When we use the term when we talk to each other about our and others work we talk of ‘expressiveness’. We rarely specify what is expressed, only that the appearance of the work signals that expression was the intent. The unspoken assumption is that this thing being expressed is so inchoate that words would not suffice. We also assume that the resultant work encapsulates the emotional state of the artist over the period the art was produced. This might mean turmoil or calm or refer to the recalling of an emotional memory.

Music perhaps has some parallels that might be useful. We are used to music provoking emotions, joy, sadness or whatever. Also for the most part music eschews the use of mimicry. You might, and many do, put forward that such work is a sort of visual music. However music has a time element. Also it has an element of patterning we call rhythm. It is perhaps most like decoration in the visual arts. Oh dear, I don’t think many expressive painters want the epithet of ‘decorative’ hung around their necks!

So ‘Expression’ doesn’t seem to be that useful as descriptive term, other than to  describe the apparent vigour of the application of materials. It is a handy term to compliment someone it you can’t find anything specifically good to mention I suppose.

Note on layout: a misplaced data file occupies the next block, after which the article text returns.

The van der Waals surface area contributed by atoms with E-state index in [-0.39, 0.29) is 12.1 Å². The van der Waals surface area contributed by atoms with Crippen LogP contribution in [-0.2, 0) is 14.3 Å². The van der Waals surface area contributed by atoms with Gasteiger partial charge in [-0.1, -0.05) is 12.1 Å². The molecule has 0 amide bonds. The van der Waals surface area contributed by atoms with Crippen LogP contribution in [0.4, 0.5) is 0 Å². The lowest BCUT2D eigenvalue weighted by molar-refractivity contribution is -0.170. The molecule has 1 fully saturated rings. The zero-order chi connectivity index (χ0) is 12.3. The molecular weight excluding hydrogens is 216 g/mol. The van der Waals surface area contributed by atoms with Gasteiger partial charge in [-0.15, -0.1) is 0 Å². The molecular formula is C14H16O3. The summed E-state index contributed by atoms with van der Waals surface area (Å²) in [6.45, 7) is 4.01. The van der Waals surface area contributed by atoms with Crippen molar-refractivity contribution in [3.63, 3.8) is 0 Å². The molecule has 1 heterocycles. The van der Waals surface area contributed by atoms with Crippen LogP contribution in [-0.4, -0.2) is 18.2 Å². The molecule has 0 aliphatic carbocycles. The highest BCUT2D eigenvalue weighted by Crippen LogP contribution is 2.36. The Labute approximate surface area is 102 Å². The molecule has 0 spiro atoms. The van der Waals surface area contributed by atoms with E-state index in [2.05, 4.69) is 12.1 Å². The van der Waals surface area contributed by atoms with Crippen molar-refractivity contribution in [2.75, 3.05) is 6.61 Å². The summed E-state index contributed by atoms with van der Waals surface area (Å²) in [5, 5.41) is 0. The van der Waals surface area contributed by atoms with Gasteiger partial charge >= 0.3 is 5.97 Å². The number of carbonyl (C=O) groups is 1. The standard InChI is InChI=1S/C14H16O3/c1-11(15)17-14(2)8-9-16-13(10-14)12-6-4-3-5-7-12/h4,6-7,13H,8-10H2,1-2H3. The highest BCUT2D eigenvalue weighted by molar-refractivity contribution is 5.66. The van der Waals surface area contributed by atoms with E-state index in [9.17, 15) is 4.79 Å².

I often find it useful to look at the purpose created objects fulfil. If we return to the tribal mask and the Picasso. We can say that the mask was made as a theatrical costume to transform a performer from a recognisable individual to an archetype for the benefit of an audience. The mask’s maker presumably benefitted personally status wise. The Picasso was painted to further the career, the bank balance and reputation of Picasso. It also was a decorative item enhancing a wall and the owners potential wealth and status as it might be perceived by others.

That’s it, here are some decorative items made for the enhancement of walls and the momentary entertainment of web surfers…

life painting, oil painting

I made a further attempt to translate a life drawing into an oil painting… better than my last attempts but still no cigar. For me the result has to be a step up from the drawing, but if the painting is to be observational then this is merely a painting of a drawing. 10in by 14in Oils.

self portrait, oil painting, rob Adams, head